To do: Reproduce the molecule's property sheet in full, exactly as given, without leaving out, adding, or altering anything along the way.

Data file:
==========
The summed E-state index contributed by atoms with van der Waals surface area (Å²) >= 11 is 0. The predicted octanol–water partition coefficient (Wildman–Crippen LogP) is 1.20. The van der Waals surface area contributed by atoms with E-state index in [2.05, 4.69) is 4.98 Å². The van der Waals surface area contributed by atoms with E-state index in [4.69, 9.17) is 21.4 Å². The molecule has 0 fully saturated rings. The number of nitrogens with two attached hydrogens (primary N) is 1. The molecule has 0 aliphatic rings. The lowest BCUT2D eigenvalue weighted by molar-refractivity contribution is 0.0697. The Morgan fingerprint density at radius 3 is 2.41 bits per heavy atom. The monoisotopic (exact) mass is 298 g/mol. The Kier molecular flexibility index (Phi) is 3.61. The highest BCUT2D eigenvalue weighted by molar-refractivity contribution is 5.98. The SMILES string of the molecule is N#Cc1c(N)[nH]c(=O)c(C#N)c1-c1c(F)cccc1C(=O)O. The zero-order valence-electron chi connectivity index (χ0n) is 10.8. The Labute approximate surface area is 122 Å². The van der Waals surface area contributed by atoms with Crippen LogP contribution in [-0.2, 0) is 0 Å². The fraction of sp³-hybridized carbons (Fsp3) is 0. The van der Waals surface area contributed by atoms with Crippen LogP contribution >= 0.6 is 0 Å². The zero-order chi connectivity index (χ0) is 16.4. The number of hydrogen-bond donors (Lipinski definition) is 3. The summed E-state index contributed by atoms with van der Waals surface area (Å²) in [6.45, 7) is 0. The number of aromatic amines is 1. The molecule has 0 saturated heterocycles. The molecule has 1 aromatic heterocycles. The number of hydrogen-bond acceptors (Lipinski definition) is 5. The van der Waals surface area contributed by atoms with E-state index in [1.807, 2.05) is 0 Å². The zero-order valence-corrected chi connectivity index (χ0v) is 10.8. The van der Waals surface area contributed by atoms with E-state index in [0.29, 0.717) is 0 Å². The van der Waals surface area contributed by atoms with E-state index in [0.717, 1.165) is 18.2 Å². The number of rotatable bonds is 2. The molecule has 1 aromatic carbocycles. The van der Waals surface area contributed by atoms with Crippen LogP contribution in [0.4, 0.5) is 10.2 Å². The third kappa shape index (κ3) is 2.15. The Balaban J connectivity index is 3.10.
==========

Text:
The summed E-state index contributed by atoms with van der Waals surface area (Å²) >= 11 is 0. The predicted octanol–water partition coefficient (Wildman–Crippen LogP) is 1.20. The van der Waals surface area contributed by atoms with E-state index in [2.05, 4.69) is 4.98 Å². The van der Waals surface area contributed by atoms with E-state index in [4.69, 9.17) is 21.4 Å². The molecule has 0 fully saturated rings. The number of nitrogens with two attached hydrogens (primary N) is 1. The molecule has 0 aliphatic rings. The lowest BCUT2D eigenvalue weighted by molar-refractivity contribution is 0.0697. The Morgan fingerprint density at radius 3 is 2.41 bits per heavy atom. The monoisotopic (exact) mass is 298 g/mol. The Kier molecular flexibility index (Phi) is 3.61. The highest BCUT2D eigenvalue weighted by molar-refractivity contribution is 5.98. The SMILES string of the molecule is N#Cc1c(N)[nH]c(=O)c(C#N)c1-c1c(F)cccc1C(=O)O. The zero-order valence-electron chi connectivity index (χ0n) is 10.8. The Labute approximate surface area is 122 Å². The van der Waals surface area contributed by atoms with Crippen LogP contribution in [-0.2, 0) is 0 Å². The fraction of sp³-hybridized carbons (Fsp3) is 0. The van der Waals surface area contributed by atoms with Crippen LogP contribution >= 0.6 is 0 Å². The zero-order chi connectivity index (χ0) is 16.4. The number of hydrogen-bond donors (Lipinski definition) is 3. The summed E-state index contributed by atoms with van der Waals surface area (Å²) in [6.45, 7) is 0. The number of aromatic amines is 1. The molecule has 0 saturated heterocycles. The molecule has 1 aromatic heterocycles. The number of hydrogen-bond acceptors (Lipinski definition) is 5. The van der Waals surface area contributed by atoms with E-state index in [1.807, 2.05) is 0 Å². The zero-order valence-corrected chi connectivity index (χ0v) is 10.8. The van der Waals surface area contributed by atoms with E-state index in [0.29, 0.717) is 0 Å². The van der Waals surface area contributed by atoms with E-state index in [0.717, 1.165) is 18.2 Å². The number of rotatable bonds is 2. The molecule has 1 aromatic carbocycles. The van der Waals surface area contributed by atoms with Crippen LogP contribution in [0.4, 0.5) is 10.2 Å². The third kappa shape index (κ3) is 2.15. The Balaban J connectivity index is 3.10.